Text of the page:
**Antenna Geometries**

I wrote two geometry generators for FastCap: one that makes meshed rectangles, and another that makes meshed ellipses. They draw "rings" of plates (rectangles and triangles, respectively) around a central plate (a rectangle and a hexagon, respectively) with the number of rings and other pertinent values specified via command line parameters. Ring sizing is geometric, so you can make the gradient from the inner plates to the edge plates progressively smaller or larger (you generally want smaller spacing where the field gradient is largest, which gives better accuracy for fewer plates).

I did some FastCap runs using a hand sphere of 80mm diameter, and antenna plates with different 5 different geometries but with identical areas of 0.02m^2. The sphere was generated with a "refinement" of 3, which gives ~1.3k triangles. The plates are constructed of ~2k elements. Some results:

The above capacitances are artificially offset from each other by 0.05pF to avoid a plotting jumble.

In terms of linearity and sensitivity, there isn't much difference to speak of between the disk, square, ellipse (2:1 aspect ratio), and rectangular (2:1 aspect ratio) plate antennas. All have around 9.3% capacitance delta over the 0.1m to 1.0m distance, with 0.985 linearity (measured via the Excel "RSQ" function).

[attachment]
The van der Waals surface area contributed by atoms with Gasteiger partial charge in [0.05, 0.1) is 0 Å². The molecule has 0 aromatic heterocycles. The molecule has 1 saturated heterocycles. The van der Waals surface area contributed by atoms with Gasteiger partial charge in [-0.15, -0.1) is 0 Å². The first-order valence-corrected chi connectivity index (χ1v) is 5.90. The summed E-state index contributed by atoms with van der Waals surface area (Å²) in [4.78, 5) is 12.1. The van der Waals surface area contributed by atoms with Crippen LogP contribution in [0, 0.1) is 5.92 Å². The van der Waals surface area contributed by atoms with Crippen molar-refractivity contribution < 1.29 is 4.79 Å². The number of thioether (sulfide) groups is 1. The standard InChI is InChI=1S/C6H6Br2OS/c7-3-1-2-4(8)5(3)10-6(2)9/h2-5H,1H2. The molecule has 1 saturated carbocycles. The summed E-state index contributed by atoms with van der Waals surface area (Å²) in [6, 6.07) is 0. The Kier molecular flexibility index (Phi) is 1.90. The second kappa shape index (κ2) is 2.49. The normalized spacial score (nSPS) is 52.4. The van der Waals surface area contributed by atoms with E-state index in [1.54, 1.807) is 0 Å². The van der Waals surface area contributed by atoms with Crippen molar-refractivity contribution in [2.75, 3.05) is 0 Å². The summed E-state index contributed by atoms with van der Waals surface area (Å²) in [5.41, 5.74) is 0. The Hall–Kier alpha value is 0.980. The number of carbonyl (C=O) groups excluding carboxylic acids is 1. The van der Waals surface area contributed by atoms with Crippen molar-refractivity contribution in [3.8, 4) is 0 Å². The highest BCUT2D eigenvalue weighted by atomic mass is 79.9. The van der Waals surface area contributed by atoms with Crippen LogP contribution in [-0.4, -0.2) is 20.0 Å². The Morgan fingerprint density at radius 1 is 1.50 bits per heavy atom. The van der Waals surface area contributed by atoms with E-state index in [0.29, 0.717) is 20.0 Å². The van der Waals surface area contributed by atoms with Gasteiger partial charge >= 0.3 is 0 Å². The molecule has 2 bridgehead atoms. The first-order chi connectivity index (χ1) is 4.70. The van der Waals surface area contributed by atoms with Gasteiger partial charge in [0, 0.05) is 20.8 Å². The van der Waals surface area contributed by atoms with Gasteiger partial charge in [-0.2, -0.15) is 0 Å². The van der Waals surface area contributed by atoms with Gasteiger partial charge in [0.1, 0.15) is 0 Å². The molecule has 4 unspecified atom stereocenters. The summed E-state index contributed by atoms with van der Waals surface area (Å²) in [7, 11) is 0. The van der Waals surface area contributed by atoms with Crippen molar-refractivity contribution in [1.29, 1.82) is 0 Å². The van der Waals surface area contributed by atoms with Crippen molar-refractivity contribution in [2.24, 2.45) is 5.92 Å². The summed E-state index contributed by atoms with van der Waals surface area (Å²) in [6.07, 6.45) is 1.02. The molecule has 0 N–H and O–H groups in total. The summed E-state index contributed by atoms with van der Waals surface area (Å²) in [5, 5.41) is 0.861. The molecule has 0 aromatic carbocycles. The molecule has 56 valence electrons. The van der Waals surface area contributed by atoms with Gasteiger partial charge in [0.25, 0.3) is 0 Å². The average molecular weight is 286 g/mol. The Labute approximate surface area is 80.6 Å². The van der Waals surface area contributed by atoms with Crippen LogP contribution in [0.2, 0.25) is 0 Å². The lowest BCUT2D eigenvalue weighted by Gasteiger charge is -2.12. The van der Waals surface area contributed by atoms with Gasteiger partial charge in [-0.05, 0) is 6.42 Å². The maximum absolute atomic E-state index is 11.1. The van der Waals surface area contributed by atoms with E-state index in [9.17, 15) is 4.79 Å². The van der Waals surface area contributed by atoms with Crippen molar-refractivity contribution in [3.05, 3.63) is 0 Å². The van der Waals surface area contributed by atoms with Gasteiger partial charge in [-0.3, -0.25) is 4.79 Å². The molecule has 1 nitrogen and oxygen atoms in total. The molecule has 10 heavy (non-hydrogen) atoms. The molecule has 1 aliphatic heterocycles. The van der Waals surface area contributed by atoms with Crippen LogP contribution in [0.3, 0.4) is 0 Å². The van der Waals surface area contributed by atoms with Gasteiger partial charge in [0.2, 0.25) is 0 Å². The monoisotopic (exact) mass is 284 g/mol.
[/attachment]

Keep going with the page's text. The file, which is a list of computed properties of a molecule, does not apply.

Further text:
The strip antenna (8:1 aspect ratio rectangle) has somewhat lower sensitivity 8.25% capacitance delta, but almost perfect 0.996 linearity.

The arm isn't being modeled here, but it's pretty clear that antenna geometry isn't a major factor where linearity is concerned, at least for the case where one is using a plate antenna and working backwards through the LC and 1/d formulas.

My FastCap stuff & Excel spreadsheet: http://www.mediafire.com/download/kayzialofgadmj4/theremin_fastcap_2015-12-21.zip